Up until now, most hotels have been thanking their loyal guests with physical gifts, discounts on their reservation or free nights for every X nights booked. While these awards still appeal, they are no longer enough to convince travellers to remain loyal to your brand amidst an increasingly broad and creative accommodation offering.
Travellers are changing and their expectations have shifted.
To build loyalty, the major hotel groups have had to revise their value proposals and reinvent their loyalty programmes in recent years, as have the airlines.
We've combed through their programmes' features, to help you give yours a new lease of life.
Here are the 10 best practices we identified in hospitality programmes👇
1. Quality and consistent service in your properties
Customers are presented with a marketing pitch during the browsing and booking phase, and choose a hotel based on a certain standard. They have expectations. Delivering on the brand promise is fundamental.
The major difficulty lies in the ability to offer a consistent experience across all the properties in the group. Member guests will have the same expectations of the different hotels that are part of the loyalty programme. This means a clear set of specifications is required, including guidelines to be considered even before each property is built or fitted out, as well as standard operating procedures (SOPs).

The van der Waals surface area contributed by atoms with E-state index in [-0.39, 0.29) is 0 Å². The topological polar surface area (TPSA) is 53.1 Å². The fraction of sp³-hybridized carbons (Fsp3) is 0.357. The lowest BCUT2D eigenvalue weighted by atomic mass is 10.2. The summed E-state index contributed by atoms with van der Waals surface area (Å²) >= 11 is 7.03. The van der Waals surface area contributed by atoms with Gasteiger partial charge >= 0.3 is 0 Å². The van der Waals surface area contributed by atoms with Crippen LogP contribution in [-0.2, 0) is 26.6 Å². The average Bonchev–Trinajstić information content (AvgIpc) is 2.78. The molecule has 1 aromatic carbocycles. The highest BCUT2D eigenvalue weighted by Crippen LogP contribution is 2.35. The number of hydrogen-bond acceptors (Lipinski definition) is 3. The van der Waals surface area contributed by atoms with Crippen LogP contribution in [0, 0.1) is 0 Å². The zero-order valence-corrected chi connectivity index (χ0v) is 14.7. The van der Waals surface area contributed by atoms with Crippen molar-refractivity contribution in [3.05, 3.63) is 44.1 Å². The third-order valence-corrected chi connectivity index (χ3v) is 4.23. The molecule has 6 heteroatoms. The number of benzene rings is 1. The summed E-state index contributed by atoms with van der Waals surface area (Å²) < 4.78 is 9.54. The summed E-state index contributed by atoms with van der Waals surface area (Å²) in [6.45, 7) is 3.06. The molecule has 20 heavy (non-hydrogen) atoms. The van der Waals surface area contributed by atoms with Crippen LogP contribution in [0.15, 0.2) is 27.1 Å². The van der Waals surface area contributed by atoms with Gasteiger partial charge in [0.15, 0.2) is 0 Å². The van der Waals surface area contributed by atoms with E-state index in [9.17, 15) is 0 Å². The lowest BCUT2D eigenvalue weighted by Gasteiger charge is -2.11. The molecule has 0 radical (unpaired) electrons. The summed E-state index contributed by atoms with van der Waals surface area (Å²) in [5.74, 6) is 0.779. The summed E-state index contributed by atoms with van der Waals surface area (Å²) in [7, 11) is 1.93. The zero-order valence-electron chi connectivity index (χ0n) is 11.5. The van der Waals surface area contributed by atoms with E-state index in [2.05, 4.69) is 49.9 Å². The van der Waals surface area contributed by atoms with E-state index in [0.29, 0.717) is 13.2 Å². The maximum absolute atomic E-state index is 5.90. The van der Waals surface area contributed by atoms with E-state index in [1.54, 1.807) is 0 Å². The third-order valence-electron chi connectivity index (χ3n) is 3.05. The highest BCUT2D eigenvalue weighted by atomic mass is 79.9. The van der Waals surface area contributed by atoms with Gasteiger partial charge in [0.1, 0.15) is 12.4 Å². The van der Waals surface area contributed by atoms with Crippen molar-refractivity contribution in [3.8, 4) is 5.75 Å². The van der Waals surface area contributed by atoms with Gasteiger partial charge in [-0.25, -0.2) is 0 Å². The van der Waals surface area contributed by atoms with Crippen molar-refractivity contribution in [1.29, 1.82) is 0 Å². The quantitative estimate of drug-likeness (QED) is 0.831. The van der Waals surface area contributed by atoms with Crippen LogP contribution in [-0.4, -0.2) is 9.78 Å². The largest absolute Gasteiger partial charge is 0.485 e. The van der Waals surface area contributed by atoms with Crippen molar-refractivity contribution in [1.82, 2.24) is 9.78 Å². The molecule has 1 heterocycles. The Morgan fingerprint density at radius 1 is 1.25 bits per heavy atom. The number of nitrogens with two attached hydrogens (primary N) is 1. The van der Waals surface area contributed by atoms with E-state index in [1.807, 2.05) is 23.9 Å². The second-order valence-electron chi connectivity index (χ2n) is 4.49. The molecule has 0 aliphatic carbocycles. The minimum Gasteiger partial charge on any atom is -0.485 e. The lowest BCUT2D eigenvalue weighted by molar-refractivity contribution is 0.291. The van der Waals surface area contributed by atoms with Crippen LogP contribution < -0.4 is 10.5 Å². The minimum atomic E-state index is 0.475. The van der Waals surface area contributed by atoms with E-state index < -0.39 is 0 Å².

But that's not all. To make a meaningful impression on customers to the point of making them loyal, you will need to exceed their expectations.
A study by ReviewPro found a correlation between the ability to exceed customer expectations and the level of loyalty, i.e. the sign-up rate for the loyalty programme but also the repeat rate within the brand's hotels. Consequently, the more expectations are exceeded, the more guests join the programme and the more they come back.
Teresa Comparato, Sales Director and Head of Loyalty for the Radisson Group, talks about “maximising the customer experience” during each stay and throughout the guest journey.
2. Recognition and priority for programme members
Loyal customers want to be recognised as such and enjoy exclusive privileges and benefits.
Radisson Rewards members were surveyed and 97% said it was important to them to be recognised, and for most of them as early as check-in, followed by earning benefits.